Advance to be repaid following force majeure event
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The Court of Appeal held that the natural reading of a force majeure clause in a diesel supply contract pointed to an express obligation to repay an advance payment following termination due to a force majeure event.
In a contract between Nord Naphtha and New Stream, New Stream sold diesel to Nord Naphtha via a refinery. The refinery issued a comfort letter which referred to the contract and offered certain guarantees and confirmations. As per the contract, Nord Naphtha made an advance payment to New Stream. Delivery delays occurred and were not resolved.
Nord Naphtha terminated the contract under the force majeure provision and issued proceedings to seek repayment of the advance.
The relevant provision stated
“…nothing herein shall impair the obligations by the Seller to repay to the Buyer the amount of the advance payment or any Outstanding Advance Amount under this Contract in the event that the delivery of the Product is not made or only partially made due to Force Majeure Event. ”
The Court of Appeal held that the advance payment was to be returned.
- The words “nothing herein shall impair” were merely introductory and were not words of limitation at all. New Stream’s argument that the words only “suggests the preservation but not the creation of a right” failed.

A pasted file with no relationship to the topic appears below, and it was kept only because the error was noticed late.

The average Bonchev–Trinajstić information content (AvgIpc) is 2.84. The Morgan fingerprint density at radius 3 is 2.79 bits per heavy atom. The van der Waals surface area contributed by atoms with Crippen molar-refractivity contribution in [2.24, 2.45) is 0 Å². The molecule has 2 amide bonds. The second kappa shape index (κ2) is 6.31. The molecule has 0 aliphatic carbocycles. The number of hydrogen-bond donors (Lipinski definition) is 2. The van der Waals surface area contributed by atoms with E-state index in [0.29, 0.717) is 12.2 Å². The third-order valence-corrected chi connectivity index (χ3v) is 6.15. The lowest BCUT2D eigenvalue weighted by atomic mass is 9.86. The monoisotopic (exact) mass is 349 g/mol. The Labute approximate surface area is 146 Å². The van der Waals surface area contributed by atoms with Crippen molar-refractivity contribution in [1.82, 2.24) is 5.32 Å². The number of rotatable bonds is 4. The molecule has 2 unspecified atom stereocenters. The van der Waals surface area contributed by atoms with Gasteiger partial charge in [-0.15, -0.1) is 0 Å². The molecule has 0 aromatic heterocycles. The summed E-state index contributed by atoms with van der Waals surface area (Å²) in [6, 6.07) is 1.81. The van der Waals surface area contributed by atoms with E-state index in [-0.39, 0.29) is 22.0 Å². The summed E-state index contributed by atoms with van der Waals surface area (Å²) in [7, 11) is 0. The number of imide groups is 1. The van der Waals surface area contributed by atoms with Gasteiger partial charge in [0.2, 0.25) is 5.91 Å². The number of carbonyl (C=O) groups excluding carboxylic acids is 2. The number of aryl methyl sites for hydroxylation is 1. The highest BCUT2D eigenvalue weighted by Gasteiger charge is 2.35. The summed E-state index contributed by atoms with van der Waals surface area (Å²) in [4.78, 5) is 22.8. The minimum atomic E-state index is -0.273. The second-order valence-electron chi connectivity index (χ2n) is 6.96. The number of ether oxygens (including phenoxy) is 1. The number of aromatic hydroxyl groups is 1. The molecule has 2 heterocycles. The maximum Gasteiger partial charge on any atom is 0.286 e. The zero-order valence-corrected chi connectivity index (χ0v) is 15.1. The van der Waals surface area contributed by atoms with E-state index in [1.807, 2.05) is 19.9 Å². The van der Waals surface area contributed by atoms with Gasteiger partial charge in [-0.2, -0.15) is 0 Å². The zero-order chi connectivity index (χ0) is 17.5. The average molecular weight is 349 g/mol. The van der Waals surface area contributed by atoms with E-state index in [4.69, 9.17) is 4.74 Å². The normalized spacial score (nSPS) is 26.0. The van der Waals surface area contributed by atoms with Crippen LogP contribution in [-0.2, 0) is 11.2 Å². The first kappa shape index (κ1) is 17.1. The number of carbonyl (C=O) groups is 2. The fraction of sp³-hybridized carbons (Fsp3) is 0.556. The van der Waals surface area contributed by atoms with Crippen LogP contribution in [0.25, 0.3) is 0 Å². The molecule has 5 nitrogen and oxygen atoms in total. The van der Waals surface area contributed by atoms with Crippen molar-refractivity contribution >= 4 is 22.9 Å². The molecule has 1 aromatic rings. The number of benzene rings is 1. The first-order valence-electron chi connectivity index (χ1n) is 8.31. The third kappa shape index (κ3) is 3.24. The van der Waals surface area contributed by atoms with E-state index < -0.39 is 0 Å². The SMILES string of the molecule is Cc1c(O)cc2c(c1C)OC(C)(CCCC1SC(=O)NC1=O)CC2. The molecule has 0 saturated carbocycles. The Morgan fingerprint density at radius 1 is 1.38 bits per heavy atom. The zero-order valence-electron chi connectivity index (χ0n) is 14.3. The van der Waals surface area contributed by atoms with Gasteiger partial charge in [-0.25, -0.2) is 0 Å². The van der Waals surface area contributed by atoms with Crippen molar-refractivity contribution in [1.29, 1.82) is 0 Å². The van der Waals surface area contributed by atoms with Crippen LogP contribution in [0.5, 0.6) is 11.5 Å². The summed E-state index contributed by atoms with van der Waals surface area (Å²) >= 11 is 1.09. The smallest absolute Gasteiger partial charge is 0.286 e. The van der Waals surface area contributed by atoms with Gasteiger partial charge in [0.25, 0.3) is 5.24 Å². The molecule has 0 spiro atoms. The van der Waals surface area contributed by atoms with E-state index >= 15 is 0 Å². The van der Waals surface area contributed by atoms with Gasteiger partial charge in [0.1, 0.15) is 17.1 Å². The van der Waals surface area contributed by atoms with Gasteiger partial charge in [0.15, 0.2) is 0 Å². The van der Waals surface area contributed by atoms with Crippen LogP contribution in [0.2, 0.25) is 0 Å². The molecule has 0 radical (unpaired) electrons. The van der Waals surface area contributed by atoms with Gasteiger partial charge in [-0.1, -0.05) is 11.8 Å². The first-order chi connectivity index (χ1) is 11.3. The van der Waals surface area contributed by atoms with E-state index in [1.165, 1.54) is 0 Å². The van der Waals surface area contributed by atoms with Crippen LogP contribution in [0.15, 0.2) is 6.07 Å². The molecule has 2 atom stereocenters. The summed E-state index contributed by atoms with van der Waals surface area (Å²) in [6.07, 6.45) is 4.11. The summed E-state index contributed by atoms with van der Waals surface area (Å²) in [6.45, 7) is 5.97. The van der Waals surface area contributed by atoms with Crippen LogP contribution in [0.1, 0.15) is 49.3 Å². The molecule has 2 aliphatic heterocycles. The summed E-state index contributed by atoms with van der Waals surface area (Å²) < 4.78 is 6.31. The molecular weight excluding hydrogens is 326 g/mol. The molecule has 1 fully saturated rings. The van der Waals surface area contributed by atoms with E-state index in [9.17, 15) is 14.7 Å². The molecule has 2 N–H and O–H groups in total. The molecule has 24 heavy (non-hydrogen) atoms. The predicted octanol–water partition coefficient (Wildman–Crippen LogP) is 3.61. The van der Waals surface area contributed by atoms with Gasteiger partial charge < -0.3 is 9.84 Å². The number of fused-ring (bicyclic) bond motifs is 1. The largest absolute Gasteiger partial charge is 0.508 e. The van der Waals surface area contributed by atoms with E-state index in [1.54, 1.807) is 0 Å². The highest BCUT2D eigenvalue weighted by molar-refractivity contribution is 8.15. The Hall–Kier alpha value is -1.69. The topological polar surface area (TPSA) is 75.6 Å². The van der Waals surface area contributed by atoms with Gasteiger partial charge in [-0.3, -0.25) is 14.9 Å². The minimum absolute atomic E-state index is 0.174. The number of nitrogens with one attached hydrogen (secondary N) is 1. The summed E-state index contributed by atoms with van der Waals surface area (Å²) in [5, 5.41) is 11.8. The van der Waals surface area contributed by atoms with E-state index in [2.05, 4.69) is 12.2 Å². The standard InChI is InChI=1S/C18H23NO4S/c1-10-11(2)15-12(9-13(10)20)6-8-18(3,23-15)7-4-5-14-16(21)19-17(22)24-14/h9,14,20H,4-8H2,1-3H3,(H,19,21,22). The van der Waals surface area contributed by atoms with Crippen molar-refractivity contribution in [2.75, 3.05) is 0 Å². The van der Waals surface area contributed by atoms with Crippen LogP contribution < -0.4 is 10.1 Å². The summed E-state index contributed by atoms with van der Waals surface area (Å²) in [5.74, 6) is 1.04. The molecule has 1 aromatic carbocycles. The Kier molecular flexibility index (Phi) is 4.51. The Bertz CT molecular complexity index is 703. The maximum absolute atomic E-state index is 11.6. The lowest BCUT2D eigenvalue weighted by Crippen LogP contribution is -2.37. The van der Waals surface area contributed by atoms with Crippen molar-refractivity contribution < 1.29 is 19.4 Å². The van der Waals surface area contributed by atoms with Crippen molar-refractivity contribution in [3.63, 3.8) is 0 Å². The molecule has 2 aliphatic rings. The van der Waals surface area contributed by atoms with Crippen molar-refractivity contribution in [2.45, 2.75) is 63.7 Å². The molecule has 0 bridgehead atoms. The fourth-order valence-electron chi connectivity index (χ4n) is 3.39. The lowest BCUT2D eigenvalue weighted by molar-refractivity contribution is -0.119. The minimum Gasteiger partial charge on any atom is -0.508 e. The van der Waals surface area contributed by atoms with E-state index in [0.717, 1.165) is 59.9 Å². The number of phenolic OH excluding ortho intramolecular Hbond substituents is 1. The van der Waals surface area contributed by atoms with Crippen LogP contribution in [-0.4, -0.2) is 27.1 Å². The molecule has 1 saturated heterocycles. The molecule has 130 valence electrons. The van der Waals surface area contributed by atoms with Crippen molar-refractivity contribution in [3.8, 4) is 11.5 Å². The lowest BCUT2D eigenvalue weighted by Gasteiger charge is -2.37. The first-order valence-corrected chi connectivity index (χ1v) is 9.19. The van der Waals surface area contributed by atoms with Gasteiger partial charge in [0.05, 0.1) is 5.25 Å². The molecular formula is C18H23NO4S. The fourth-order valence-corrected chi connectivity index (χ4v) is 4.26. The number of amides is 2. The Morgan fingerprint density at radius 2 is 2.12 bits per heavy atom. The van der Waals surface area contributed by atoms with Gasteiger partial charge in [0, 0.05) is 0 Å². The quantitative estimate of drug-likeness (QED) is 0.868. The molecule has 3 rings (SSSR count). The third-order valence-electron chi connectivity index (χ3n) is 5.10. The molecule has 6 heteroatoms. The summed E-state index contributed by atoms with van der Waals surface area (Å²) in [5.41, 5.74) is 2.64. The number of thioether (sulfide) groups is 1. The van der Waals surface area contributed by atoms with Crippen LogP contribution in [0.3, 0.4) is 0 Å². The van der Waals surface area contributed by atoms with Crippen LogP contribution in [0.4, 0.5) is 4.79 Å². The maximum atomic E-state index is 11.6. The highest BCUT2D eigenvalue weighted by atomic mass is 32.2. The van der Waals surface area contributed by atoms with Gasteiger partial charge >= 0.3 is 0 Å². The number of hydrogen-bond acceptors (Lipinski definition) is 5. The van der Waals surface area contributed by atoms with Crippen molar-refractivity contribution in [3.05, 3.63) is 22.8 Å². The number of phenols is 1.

- The comfort letter offered no real comfort to Nord Naphtha and was commercially worthless. Accordingly, it had not made any business sense for Nord Naphtha to enter into a contract which lacked a right of repayment of the advance.
- New Stream relied heavily on an early judgment to which it was party: Totsa Total v New Stream. The contract in that case contained a provision almost identical to the one in dispute this case. However, the contract in Totsa had another express provision giving a right to repayment of the advance in the event that delivery of the product did not take place “for any reason whatsoever”. The judge in Totsa said that the first clause (ie the equivalent to this case) did not itself create the obligation to repay, but begged the question of the source of that obligation. New Stream said the Court of Appeal should give the clause in this case the same meaning as the judge had to the first clause in Totsa and/or draw adverse inferences from the failure to include the second express provision. The Court of Appeal was having none of this, saying Totsa involved the consideration of a “materially different contract in order to answer a different question, set in a different context.”
Judgment: Nord Naphtha v New Stream